A slight detour....
SoilFixer got involved in biochar about 8 years ago. Our technical background is in compost and composting methods. (TC invented the Hotbin composer and drove the uptake of hot composting of food and garden waste.). We pride ourselves in understanding how compost and soil work and bringing to market products that make a real difference. We had a research project looking at the possibility of making “the world’s best compost". We understood fertile soils and the role of soil organic matter (SOM) and in particular 'humus' in soil fertility. It was logical (to us), as humus is key to soil fertility, then adding humus to soil would be beneficial. We starting to look at how much humus was in different composts. We 'pulled apart’ different composts and found the humus level varied significantly - from as little as 1% to as much as 20%. (You can read more about the humus journey here). We reasoned, if we could establish a recipe to make more humus in compost, this would be an exceptional ‘compost’ and soil improver. We looked at a great many recipes and additives. On our journey, we came across articles related to highly fertile Amazonian Dark Earths with high levels of soil organic matter (humus) and charcoal. The world of biochar as a compost additive opened up. We tried many types of biochar/charcoal/carbon mixed with other things. We also tested a range of composting conditions. The compost activator (humification agent) we now sell is a result of this – it increases the humus (colloidal humus) levels from around 5% (dm basis) in typical composts to 40% (dm). We now make our own “biochar super compost" and still use the original project code name: SF60.
How does biochar work?
It might help to think of biochar as a dry sponge - it absorbs water and plant nutrients. But this oversimplifies some very complex chemical, physical and biological impacts biochar has on the soil and soil microbes. We discuss each below. We believe the physical properties and in particular, the presence of specific pore sizes (channels) in the biochar that support microbes and retain humus are the keys to success.
** Beneficial soil microbes and humus are keys to better plant health and growth **
Only specific starting materials (notably hardwoods) have these pores, and only certain types of processing retain them in the final biochar - see examples in images below.
SoilFixer ONLY supplies biochar (charcoal) made from woods using a low-temperature (350-550C), slow pyrolysis (4-8 hours) retort kiln. We use this same biochar to make SF60 (biochar super compost) - a blend of biochar, colloidal humus and compost particles.
Chemical effects: biochar has beneficial chemical effects based on the surface chemistry of the carbon atoms and the surface area of the carbon. These properties are determined by the raw material, time and temperature used to make the biochar.
Many different raw materials (eg straw, coco, softwoods, hardwoods) are used to make biochars. Many of these 'explode' into tiny fragments when pyrolysed - they convert into amorphous carbon (tiny fragments of flat sheets of atoms (see photo). This amorphous carbon has a huge chemical surface area (ie micro pores <2 nm) but has no mesopores (ie pores of 2-50 nm size) and no macropores (50-100 nm size). (See photo below). This is crucial when we look at beneficial soil microbes.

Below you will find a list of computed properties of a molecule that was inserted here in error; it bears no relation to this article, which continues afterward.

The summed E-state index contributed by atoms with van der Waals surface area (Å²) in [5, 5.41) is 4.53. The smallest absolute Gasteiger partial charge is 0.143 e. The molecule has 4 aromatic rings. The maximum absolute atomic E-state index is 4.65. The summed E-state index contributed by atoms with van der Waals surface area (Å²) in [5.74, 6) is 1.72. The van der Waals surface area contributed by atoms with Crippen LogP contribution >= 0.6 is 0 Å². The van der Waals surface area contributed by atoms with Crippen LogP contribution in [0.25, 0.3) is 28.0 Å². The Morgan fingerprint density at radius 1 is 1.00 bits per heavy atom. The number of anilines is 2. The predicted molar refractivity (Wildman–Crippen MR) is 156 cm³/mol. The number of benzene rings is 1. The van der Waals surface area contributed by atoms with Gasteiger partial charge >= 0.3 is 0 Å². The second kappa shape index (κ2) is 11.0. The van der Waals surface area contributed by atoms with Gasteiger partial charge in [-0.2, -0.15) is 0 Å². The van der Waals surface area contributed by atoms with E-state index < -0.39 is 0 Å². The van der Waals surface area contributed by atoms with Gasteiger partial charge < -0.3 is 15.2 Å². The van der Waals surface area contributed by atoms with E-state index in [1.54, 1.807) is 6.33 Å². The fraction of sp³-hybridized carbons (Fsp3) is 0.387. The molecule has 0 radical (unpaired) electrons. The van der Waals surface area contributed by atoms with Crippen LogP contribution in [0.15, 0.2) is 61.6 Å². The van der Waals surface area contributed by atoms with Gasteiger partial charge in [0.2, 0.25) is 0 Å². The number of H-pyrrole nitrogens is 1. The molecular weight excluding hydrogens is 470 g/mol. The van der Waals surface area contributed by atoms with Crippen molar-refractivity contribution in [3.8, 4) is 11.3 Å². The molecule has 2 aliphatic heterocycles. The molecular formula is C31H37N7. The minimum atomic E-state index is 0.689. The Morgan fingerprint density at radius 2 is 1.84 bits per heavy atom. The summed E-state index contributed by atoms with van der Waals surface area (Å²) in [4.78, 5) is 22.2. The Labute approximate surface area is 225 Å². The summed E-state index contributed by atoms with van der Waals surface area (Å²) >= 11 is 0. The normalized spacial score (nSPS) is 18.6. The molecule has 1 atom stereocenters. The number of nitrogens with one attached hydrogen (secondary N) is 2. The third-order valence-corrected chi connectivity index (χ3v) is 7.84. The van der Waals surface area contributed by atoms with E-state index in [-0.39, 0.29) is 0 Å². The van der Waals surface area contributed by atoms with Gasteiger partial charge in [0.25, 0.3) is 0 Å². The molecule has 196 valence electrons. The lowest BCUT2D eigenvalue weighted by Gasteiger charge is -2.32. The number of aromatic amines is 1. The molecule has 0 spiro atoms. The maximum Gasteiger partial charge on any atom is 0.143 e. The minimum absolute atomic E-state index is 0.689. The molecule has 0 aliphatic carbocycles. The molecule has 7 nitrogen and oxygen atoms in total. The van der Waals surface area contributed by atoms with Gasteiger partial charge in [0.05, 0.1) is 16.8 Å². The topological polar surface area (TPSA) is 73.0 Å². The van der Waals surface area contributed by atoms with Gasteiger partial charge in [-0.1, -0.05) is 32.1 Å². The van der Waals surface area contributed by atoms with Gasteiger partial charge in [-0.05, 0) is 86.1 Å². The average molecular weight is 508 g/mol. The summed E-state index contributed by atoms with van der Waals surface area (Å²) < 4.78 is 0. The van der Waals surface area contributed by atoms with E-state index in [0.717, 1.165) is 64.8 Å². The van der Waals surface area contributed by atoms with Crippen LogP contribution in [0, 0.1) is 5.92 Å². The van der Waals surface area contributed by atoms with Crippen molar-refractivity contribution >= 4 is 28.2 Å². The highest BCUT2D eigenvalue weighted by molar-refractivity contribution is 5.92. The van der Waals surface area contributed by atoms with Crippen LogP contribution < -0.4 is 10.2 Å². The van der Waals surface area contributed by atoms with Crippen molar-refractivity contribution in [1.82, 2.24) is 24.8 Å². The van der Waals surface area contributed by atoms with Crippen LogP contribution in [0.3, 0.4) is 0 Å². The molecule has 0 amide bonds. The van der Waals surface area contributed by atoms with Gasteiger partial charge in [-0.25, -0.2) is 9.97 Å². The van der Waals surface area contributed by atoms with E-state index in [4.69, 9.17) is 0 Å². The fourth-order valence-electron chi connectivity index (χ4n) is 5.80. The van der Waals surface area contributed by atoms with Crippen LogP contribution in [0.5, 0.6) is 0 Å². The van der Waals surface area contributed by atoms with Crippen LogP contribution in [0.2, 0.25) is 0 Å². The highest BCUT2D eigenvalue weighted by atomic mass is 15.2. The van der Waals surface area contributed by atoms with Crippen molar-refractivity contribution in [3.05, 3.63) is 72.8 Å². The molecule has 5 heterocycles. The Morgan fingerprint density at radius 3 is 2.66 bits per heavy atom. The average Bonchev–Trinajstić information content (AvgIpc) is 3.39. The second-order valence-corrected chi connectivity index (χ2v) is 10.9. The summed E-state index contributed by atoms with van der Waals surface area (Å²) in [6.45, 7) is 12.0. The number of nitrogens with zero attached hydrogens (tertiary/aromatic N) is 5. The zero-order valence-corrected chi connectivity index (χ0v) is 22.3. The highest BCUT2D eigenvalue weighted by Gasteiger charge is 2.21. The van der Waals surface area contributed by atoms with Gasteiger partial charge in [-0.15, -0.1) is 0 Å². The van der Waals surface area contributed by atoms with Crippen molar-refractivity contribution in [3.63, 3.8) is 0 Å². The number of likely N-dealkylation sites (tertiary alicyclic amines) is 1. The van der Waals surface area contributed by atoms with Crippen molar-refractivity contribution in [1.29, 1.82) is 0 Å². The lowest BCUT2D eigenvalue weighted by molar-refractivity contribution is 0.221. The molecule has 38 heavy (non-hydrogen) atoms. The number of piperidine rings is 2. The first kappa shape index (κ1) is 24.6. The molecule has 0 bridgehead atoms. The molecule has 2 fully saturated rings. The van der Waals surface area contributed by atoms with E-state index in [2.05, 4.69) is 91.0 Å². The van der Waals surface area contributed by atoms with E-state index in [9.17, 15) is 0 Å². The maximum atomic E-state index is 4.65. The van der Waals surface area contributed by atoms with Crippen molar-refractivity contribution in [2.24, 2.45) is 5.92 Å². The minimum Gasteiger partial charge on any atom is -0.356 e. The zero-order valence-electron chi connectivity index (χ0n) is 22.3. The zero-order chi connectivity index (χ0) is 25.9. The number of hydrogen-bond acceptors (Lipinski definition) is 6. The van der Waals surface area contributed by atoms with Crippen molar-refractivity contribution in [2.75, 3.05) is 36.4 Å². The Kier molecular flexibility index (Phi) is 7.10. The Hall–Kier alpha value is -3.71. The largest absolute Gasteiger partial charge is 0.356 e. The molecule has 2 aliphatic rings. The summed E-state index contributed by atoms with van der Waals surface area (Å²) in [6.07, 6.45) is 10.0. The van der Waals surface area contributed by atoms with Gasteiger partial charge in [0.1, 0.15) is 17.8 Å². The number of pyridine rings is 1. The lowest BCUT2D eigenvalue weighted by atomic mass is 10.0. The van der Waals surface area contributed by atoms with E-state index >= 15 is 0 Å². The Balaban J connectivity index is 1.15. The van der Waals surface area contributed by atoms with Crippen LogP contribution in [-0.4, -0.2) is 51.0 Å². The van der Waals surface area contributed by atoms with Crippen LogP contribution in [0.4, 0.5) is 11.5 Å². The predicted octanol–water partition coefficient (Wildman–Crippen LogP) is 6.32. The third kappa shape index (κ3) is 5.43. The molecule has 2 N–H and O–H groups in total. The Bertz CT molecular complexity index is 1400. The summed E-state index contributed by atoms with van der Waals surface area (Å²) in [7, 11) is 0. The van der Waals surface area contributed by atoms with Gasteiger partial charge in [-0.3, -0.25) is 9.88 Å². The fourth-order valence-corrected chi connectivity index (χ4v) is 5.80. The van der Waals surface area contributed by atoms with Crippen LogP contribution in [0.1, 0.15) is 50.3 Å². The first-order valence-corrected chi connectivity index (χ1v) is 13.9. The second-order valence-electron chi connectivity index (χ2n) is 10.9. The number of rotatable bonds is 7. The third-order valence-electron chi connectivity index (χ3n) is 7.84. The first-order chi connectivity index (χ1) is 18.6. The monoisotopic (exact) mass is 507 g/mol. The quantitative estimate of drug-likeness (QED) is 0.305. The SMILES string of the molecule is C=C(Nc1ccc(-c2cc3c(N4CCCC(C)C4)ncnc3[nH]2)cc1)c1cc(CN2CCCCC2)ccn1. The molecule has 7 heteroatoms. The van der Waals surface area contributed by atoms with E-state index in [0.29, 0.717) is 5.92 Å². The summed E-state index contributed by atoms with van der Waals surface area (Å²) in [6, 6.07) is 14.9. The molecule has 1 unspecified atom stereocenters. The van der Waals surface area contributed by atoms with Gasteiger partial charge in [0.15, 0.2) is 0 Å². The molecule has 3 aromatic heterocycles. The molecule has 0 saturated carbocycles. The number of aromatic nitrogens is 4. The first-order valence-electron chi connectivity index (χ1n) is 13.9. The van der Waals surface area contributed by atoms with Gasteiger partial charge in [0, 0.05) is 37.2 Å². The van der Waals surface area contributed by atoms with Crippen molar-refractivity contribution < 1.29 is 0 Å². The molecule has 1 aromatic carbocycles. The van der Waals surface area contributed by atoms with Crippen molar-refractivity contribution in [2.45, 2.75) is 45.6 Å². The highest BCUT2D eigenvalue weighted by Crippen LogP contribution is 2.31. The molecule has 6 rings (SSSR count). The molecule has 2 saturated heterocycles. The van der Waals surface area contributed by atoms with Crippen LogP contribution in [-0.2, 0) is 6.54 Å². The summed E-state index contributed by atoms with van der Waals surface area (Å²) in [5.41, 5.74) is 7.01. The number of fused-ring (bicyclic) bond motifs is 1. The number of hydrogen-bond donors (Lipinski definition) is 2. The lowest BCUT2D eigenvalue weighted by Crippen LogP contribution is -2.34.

Let us cross-reference carbon surface area: millions of tonnes of activated carbon pellets are made each year - the quantity dwarfs biochar. Activated carbon is used because it has a high surface area of carbon - it can hold nutrients (metal ions) just like biochar. There is no published data that "activated carbons" added to soil to give any benefit. We infer from this that 'high surface area chemical benefits' of biochar are not paramount to biochars impact on soil. (Ignoring the fossil fuel aspect of activated carbon, if carbon surface area was needed, surely we would be adding the cheaper and readily available activated carbon to soil!). We can also match a number of papers where biochar has not worked to material and processes that result in 'amorphous' biochars.
Particle size effects: biochars have physical interactions with oil aggregates based on the size of particles. This can impact water flow (irrigation) and soil particle aggregation. Large particles will increase water flow and decrease aggregation. Fine particles will as a generalisation will be opposite. On balance fine granules (0-2mm) will be more beneficial in sandy soils, and medium granules (0-8mm) will be better for heavy clay soils. Granules above 8mm will have negative effects on soil tilth. The granule size also affects handling - granules are easier to handle and spread. Biochar powders and fine granules tend to be more susceptible to wind blow. (When using in the garden, we suggest a quick spray of water (via water-mist-sprayer) into the tub of granules).
Biological effects: biochars also have a biological impact on soil microbes in the root zone. The exact mechanism is still under debate. Our theory is as follows: microbes are small (5-100 nm), small enough to live in the mesopores(2-50 nm) and macro (>50 nm) pores formed in some biochars. The solid biochar pore walls act as a defence against being eaten by predators. The surface chemical structure of the biochar adsorbs nutrients. Normally once these sites are full of nutrients, the adsorption ceases. The microbes take up these trapped nutrients - releasing the sites to take up more. The microbes form symbiotic relationships with root hairs. They exchange nutrients (NPKs etc) for sugars. This symbiotic relationship is more viable when microbes have a safe home in biochar pores. We conclude this symbiotic biological impact from biochars is more important than the chemical or physical impact of biochar. (see photo below comparing amorphous powder with fine granules).
For the very best results, we conclude biochar should have the right pores present AND accessible to microbes for microbes to inhabit. The amorphous powder does not have the right pores. Large granules (eg 25 mm) have lots of pores (channels), but only those on the outer surface are accessible to microbes).
SoilFixer believes the most advantageous size of biochars is small granules (0.1-2mm) with accessible pores of the right size. Hence we sieve and grind to produce a specific 0-2 mm grade of biochar.